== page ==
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I caught the Saturday evening performance. I left with mixed feelings. I enjoyed the show, the spectical of the scenery and the costumes, and the dancing certainly was amazing. But the whole production left me wanting something.

I felt there was at times too much happening on stage. The corps members had so much individual stage business happening at any one time it detracted from the principals, taking my attention away from the real focus of the story.

Julie Kent is a treat to watch, her dancing effortless and amazing. But I did not feel she was a very "merry" Widow. Rather, she gave the Widow almost a scheming aire. It was an interesting take on the character but not appropriate I felt for a light hearted peice like this.

Jose Carreno was technically impressive as Danilo. Was he right for the part of a drunken suitor? I did not get the impression comedic parts were his strong point.

To me the real treat of the evening was the solo by Herman Cornejo as the Leading Pontevedrian Dancer. Not only was his dancing brilliant to see, but he seemed to be having the time of his life throughout. I heard several muted calls and one very loud shout of "bravo" afterward. It was well deserved.

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Drew -- why is Onegin a lightweight ballet? (Just curious.) I saw Onegin tonight and I absolutely loved the choreography. Cranko really is one of the best narrative ballet choreographers of this century, IMO.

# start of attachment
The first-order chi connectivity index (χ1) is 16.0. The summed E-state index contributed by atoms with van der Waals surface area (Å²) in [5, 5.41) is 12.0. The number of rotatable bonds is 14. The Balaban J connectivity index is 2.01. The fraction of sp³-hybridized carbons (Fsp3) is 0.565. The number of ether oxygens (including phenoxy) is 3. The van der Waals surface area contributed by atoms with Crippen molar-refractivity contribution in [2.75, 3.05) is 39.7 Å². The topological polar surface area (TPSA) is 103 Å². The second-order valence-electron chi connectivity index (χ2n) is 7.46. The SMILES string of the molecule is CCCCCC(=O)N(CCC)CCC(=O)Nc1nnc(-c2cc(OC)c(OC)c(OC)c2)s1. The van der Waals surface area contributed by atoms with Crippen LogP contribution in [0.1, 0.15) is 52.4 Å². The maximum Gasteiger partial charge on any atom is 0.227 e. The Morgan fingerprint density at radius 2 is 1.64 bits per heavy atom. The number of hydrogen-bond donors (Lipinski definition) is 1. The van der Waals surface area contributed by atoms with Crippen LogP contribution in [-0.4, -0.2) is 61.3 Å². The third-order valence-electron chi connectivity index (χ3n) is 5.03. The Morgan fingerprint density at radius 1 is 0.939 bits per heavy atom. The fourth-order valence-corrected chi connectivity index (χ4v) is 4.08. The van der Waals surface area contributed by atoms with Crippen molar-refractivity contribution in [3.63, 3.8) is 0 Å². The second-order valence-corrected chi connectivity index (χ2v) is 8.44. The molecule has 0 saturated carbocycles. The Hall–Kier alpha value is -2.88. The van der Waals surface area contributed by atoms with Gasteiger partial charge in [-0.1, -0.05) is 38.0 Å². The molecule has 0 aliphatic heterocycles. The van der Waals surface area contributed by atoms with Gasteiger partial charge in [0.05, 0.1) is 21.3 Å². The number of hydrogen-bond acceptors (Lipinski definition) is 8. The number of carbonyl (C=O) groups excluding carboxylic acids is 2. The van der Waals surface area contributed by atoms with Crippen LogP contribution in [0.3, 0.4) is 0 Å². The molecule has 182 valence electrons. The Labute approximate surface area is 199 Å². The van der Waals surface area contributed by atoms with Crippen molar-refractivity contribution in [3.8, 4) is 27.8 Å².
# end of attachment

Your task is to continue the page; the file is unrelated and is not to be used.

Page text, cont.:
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I 100% agree with Terry. I saw Onegin 2 nights in a row and did not consider it lightweight in the least (not those pas de desux's-- they're dangerous!). It quite simply is one of the best ballets I have ever seen, period, IMO. Each act is so complete: dramatically engaging and compelling, yet the dancing never stops. And the story even continues in front of the curtain as the scenary is being changed. To put in a nutshell, I think it's a masterpiece and a work of genius. I know several folks in the audience that were just blown away by it. I met one woman that saw the first night and found herself at the box office the next morning @ 10am to go last night. Julie Kent and Robert Hill were sublime.

There's so much I loved about this production that I'll have to write more later. I've been humming the music all weekend and can't get certain images out of mind from the ballet.

It truly was a treat and it's about time that ABT did it!

I'd also like to say something for the story ballets. Sometimes people seem to get lost in just the technical aspects and seem to not give the story ballets as much respect. I think that dance is such an amazing medium that can include breathtaking abstract ballets and compelling three-act story ballets. When either is done well, that is a great night at the ballet.